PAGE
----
Thomas
v.
State

Supreme Court of AlabamaOct 13, 1921
206 Ala. 416 (Ala. 1921)
206 Ala. 41690 So. 295

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4 Div. 919.

June 30, 1921. Rehearing Denied October 13, 1921.

Appeal from Circuit Court, Coffee County; J. B. Foster, Judge.

Sollie Sollie, of Ozark, and W. S. Huey, of Enterprise, for appellants.

The court was in error in its ruling on the evidence. 139 Ala. 217, 35 So. 698; 136 Ala. 58, 34 So. 177. Involuntary exclamations, uttered at the time, are admissible. 83 Ala. 287, 3 So. 671; 178 Ala. 636, 59 So. 461; 10 Ala. App. 95, 64 So. 507; 124 Ala. 14, 26 So. 979. The impeaching testimony as to Mrs. Thomas was improper. 82 Ala. 16, 2 So. 683; 19 Ala. 620; 113 Ala. 620, 21 So. 328; 1 Ala. App. 136, 56 So. 29. The assault upon the state's witness in the argument was clearly erroneous. 68 Ala. 475; 175 Ala. 338, 57 So. 876, Ann. Cas. 1914C, 1037; 181 Ala. 90, 61 So. 801; 110 Ala. 42, 20 So. 360; 170 Ala. 72, 54 So. 494; 159 Ala. 51, 48 So. 662.

Harwell G. Davis, Atty. Gen., and Lamar Field, Asst. Atty. Gen., for the State.

Most of the objections came too late. 192 Ala. 373, 68 So. 283; 194 Ala. 211, 69 So. 614. There was no error in the rulings on the evidence. 4 Michie's Ala. Dig. 294; 13 Michie's Ala. Dig. 714. There was no error in permitting the argument to the jury. 38 Cyc. 1490.


The trial court did not err in not permitting one of the defendants, Jim Thomas, to testify as to his intentions or purpose to attend a party the night of the homicide as an excuse for being at the Brown home, the place of the killing. 4 Michie's Digest, p. 161, § 238. Moreover, the trial court permitted evidence by his mother that he told her when leaving home that afternoon that he was going to the party that night.

There was no reversible error in permitting the state to cross-examine Mrs. Thomas as to matters brought out by the defendant, or in permitting predicates for a contradiction by statements made by her as to when she first heard of the killing and of the whereabouts of the defendants. She had manifested ignorance of the killing until Sunday, and had testified where the defendants were between the killing and their arrest, and which had a tendency to counteract the state's evidence tending to show flight or an evasion of an arrest.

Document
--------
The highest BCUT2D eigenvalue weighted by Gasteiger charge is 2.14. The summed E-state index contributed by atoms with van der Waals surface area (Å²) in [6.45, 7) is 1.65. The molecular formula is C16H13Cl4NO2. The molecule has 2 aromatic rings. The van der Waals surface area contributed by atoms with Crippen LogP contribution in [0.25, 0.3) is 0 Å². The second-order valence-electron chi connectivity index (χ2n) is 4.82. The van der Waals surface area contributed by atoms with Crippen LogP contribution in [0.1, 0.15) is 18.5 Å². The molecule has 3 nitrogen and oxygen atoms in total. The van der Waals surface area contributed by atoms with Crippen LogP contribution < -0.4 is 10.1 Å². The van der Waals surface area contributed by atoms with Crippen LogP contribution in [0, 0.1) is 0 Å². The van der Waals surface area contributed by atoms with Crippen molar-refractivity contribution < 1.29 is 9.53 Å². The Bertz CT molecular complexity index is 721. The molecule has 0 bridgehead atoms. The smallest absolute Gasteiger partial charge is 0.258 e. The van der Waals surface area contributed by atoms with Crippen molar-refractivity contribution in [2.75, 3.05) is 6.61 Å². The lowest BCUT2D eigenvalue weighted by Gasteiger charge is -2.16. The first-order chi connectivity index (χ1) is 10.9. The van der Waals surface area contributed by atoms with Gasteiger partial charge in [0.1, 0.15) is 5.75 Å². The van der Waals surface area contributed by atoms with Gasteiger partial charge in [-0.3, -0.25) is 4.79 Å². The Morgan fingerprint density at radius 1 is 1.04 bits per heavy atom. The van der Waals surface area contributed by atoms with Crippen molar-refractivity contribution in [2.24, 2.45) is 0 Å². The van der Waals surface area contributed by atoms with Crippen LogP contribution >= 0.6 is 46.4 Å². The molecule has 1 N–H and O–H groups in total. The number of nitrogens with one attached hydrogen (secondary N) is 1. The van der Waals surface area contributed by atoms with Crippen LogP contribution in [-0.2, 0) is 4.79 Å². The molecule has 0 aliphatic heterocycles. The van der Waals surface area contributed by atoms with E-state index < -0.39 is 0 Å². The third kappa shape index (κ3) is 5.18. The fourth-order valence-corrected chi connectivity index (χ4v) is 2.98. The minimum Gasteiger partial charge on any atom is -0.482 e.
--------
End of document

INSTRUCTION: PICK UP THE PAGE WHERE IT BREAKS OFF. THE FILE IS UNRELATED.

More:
Although a party is not allowed to impeach his own witnesses, he is not precluded from giving evidence which varies from or contradicts said witnesses. Upson v. Raiford, 29 Ala. 188; Winston v. Moseley, 2 Stew. 137. This being true, he has the right to argue to the jury any facts and circumstances legitimately tending to show that they should believe the variant or contradictory evidence instead of said witness. 38 Cyc. p. 1490. The trial court did not therefore err in not excluding so much of the argument of counsel for the prosecution as attacked the testimony of Mrs. Reeves, the wife of deceased and which was in conflict with the evidence of other state's witnesses, or in refusing defendant's requested charge which we mark (5). We do not mean to hold, however, that said charge could not have been refused without error, even if the law was otherwise.

There was no error in refusing the defendant's other requested charges. If not otherwise bad, they invaded the province of the jury, as they were not justified under the state's evidence.

While we have not discussed each ruling upon the evidence to which an objection was made or attempted, all of them have been considered, and, as the record discloses no reversible error, the judgment of the circuit court is affirmed.

Affirmed.

McCLELLAN, SOMERVILLE, and THOMAS, JJ., concur.